I’m coming off a long dry spell in submitting, and yesterday I experienced the rare treat of a two-rejection day.
Both rejections were for essays I’d submitted to some intriguing online journals that I hadn’t sent to before, and both rejections were extremely kind and professional in their approach. However, they were examples of a specific type that literary editors in general may want to rethink: the “It’s-Not-You-It’s-Me” rejection.
In this type of rejection, the rejection language is clear—the work didn’t make it—but the editors work perhaps a little too hard to assuage presumed disappointment. This is what they said:
Case study #1: “This is not a reflection of your work, but a reflection of how our current issue is unfolding.”
Case study #2: “We are currently receiving more high-quality submissions than we are able to publish, and I’m afraid we decided to pass on this.”
But let’s be clear about something: Barring a few exceptions (bias and prejudice come to mind), when a writer is rejected, it is the writer’s fault. The writer made the mistake of writing and submitting rejectable work.
When my work is rejected, It’s-Not-You-It’s-Me doesn’t apply. Of course it’s me. And honestly, it’s OK that it’s me instead of an editor. The knowledge that it is me, writing work editors can live without, motivates me to do better.
Were I a better writer, my essay would hit the (virtual) submission pile, and when it rose to the top of an editor’s queue, she would read it with breathless attention. She would then rip her clothes and begin crying and keening, holding her laptop tightly against her body. The rest of the staff would come running. “What is it, Louise?” they’d ask, all concern, and at her wordlessness—her complete inability to articulate the beauty she had just witnessed—they would wrest the computer from her hands and read the essay together.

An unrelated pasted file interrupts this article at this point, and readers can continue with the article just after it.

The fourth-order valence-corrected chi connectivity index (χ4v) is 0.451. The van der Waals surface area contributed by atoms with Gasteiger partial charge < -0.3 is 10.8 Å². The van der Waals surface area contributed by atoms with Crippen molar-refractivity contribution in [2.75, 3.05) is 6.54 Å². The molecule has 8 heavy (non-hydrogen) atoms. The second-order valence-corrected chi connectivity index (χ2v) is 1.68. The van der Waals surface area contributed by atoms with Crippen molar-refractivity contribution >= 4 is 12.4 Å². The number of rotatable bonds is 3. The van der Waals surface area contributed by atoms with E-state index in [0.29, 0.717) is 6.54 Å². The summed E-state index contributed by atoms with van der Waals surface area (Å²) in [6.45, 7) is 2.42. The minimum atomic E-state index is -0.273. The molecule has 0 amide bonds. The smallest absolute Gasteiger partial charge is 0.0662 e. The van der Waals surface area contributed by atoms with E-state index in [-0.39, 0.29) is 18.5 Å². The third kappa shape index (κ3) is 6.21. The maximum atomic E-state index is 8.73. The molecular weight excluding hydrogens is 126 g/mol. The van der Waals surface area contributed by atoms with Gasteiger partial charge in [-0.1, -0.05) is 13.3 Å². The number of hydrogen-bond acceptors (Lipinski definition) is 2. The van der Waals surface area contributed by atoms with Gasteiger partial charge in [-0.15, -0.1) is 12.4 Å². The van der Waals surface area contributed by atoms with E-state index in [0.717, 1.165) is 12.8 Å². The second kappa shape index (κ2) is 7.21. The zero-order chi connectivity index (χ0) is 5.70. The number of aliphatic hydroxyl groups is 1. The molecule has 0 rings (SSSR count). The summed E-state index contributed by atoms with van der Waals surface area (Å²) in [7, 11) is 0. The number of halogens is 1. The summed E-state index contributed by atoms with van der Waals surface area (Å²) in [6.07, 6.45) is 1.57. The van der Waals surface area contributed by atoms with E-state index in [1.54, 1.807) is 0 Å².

At that point, I’m pretty sure the entire staff would run out of its basement or attic or academic office and start dancing in a circle, crying and strewing flowers and making love. Crowds would form, and everyone would join in, not knowing the source of the beauty, but recognizing it as essential and pure.
Somehow, that didn’t happen with these two essays. Instead, an editor encountered it in his queue and said, “Hmm, that was an OK essay, I guess,” and then forwarded me the “good” rejection—the one that asks the writer to send again. It’s not bad news in the broad scheme of things, but it’s not flowers and maypoles and parking lot sex, either.
I’m obviously exaggerating. The best essay ever written probably fell short of making everyone who read it fall in love with life and the Earth and each other. But maybe a great essay could. And maybe I need to write that essay.
What I wrote instead were two different (and, hmm, kind of similar) rejectable essays. It’s incumbent upon me to do better, and it’s incumbent upon editors to keep their standards high, because with these two kind and professional journals, I fully intend to try again.